Finding # 2: Some Directors did not follow District tradition for the formal swearing in and seating of newly elected directors.
What the requirement and why is this important?
When an election is held it is very important in our society to show a peaceful transition of power whether it be the president, governor or small town politics in the case of the RCSD the transition takes place on the 2nd Tuesday of December after an election where the old Board calls the meeting to order and then those who lost the election rise and step down from the Dias and the newly elected members take their seat up on the Dias and are then sworn in by the Board secretary.
Pertaining to this finding, MacKay, Landsgaard, and Shingledecker were sworn in five days early on December 5, 2014 at the Chamber of Commerce by the Chamber President.
In the Grand Jury’s view it is very important to keep this nationwide tradition that every elected body demonstrates a public display of a peaceful transition of power.
MacKay, Landsgaard, and Shingledecker responded to the Kern County Grand Jury, “we started a new tradition”. From this writer’s perspective, this simple act of choosing not to follow social norms in indicative of the lack of respect that MacKay, Landsgaard, and Shingledecker have for the traditions surrounding the office to which they were elected.
The fact that these three men acted of their own accord without the full board being present, they decided to set a new standard of normalcy for the RCSD and from the very beginning they have been determined to do this according to their agenda.
No discussion concerning political tradition can be considered without actually finding an example from the past.
Here’s an historical example of the importance of the shift of power from incumbents to the newly elected.
Let’s go back to the national election of 1800…the Federalists under John Adams favored a strong central government and a national bank. Additionally, they feared a flat democracy knowing that history demonstrated that form of government never lasted long—they considered it mob rule.
The Anti-Federalists, under Thomas Jefferson’s Democratic-Republican Party, were diametrically opposed in almost every way, and favored strong state government, limited central government, property rights, and strong protections for individual rights.
Quite the significant choice for the voter!
No one knew after the election; which seemed to last forever and was the closest ever (until the Presidential election of 2000) what would happen. Would the Federalists, led by John Adams, give up power peacefully or would there be revolution, secession, or civil war.
Thomas Jefferson repealed the Alien and Sedition Acts, brought the Democrat-Republicans to power for a period of years, and indirectly brought about the demise of the Federalist Party.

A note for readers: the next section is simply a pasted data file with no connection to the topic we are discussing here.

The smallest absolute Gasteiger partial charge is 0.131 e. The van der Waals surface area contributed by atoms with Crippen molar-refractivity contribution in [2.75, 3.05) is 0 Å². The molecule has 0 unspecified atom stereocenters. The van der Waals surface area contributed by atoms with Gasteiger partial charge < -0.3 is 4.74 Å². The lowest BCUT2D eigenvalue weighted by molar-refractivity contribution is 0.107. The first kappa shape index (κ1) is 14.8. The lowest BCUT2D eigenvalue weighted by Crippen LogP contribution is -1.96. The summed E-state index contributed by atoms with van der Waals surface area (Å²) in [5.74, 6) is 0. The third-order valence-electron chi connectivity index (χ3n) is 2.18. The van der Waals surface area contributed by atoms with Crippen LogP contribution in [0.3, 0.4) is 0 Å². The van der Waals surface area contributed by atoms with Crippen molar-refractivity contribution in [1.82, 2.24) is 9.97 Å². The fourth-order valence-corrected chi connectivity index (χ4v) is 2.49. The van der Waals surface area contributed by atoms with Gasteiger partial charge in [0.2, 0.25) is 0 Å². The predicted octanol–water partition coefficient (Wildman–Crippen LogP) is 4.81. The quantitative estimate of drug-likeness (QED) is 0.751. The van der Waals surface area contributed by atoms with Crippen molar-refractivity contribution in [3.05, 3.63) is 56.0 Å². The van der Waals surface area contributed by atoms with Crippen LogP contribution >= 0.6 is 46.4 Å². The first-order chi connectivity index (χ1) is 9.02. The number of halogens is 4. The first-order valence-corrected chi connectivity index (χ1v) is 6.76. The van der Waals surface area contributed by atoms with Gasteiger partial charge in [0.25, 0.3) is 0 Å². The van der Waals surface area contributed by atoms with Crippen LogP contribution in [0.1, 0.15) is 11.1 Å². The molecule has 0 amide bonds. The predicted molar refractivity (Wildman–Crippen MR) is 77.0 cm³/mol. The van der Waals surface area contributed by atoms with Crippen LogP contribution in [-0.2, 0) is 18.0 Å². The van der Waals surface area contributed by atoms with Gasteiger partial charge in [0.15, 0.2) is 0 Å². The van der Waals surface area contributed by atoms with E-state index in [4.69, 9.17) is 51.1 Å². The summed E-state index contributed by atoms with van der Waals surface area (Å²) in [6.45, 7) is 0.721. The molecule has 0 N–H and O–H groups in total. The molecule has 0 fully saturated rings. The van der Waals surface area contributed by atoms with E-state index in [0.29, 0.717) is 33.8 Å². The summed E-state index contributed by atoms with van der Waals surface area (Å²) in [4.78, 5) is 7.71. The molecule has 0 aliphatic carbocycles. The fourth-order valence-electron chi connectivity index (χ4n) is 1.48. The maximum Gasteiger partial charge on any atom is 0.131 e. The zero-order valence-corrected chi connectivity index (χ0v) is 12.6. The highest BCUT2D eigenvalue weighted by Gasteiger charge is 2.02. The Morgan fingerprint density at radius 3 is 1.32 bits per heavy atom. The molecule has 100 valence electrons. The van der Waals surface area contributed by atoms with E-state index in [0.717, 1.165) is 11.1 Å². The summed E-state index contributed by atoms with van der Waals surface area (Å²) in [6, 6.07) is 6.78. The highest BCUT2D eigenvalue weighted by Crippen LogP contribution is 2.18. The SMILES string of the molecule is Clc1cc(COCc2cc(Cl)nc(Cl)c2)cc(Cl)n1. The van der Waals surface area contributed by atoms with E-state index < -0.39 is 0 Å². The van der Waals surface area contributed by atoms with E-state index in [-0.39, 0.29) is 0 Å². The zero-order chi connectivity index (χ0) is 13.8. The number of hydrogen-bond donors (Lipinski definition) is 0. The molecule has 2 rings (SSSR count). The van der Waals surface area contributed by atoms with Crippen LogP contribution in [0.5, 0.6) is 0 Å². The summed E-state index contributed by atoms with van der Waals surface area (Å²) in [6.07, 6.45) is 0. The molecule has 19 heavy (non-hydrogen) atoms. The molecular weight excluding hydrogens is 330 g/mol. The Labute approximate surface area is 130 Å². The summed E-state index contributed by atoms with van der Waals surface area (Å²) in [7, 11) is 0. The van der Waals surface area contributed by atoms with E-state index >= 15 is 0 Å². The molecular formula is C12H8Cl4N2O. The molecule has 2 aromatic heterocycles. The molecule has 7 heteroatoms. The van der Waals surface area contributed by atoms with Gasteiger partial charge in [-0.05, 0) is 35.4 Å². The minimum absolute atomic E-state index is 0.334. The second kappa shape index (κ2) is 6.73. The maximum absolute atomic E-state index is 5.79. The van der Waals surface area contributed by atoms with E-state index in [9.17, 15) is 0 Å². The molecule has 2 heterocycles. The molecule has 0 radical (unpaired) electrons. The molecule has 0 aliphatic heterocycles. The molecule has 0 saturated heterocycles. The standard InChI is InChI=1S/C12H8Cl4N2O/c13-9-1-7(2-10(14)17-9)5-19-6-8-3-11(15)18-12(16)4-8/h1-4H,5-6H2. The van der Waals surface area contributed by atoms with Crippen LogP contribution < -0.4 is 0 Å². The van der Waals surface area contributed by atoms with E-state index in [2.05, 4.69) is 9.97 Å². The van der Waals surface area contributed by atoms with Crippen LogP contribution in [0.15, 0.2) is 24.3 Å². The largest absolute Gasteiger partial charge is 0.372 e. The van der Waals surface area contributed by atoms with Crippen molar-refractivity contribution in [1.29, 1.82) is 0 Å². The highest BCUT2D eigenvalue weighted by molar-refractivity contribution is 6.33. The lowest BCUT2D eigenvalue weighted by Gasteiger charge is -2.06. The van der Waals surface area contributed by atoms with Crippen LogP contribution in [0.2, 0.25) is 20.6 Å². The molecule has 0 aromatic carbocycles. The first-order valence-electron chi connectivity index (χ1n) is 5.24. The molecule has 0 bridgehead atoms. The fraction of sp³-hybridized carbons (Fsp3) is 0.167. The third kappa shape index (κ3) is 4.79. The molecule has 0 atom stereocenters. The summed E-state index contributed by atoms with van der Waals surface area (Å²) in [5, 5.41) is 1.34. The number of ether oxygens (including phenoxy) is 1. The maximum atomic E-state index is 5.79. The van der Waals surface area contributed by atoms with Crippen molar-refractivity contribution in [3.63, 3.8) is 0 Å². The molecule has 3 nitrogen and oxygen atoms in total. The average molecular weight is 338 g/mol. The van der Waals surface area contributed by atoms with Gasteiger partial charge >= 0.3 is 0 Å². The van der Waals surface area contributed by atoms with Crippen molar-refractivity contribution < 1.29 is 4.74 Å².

In almost every election since then, no matter how bitter the race for president, the country and opposing parties have conceded power to the victor and the victor’s party for the next 4 years and worked together for the good of the country as a whole.
That, in a nutshell, is the beauty of the Constitution in particular and of the political traditions of this country in general and in my opinion is the very crux of the argument at hand.
Political traditions are not started on a whim, imagine the public debate and proposed legislation to establish a two-term limit upon the highest office in the land?
Now tell me that the three of the five most powerful men in little old Rosamond, California didn’t meet (in continuation of finding # 1) in private to discuss the very district business they deny discussing… so tell me how did they decide to “start a new tradition” outside the bounds of conducting official business. Where was the public notice? What about the spirited discussion that makes this country great? What is so special about the three elected officials, that they aren’t subject to the very same traditional restraints that have kept this country as a functioning republic?
The triumvirate of MacKay, Landsgaard, and Shingledecker, singlehandedly disrespected the very foundations of democracy by turning a selfish and blind eye to the very political traditions that swept them into office. They clearly were so focused on exacting political revenge, that they summarily dismissed the treasured political traditions of the very institution to which they were elected.
The main “take away” of finding # 2:
The actions of MacKay, Landsgaard, and Shingledecker demonstrate that from the very beginning they were determined to act as a solid block of three and not work as a board of five. Even their response to the finding indicating that “they wanted to start a new tradition” tells us that even after raising the eyebrows of the Kern County Grand Jury, these three men operate from an arrogance not commonly seen even in the most corrupt of politicians.
====================== Finding # 2 states: “Some Directors did not follow District tradition for the formal swearing in and seating of newly elected directors.”
The RCSD’s official response to Finding # 2: “The Board agrees with this finding. However, the Board notes that the newly elected directors in November 2014 created a new tradition for swearing in and seating which fully adheres to the law.”
To read the next section click here: The Midnight Writings: Finding 3 – “Inaction”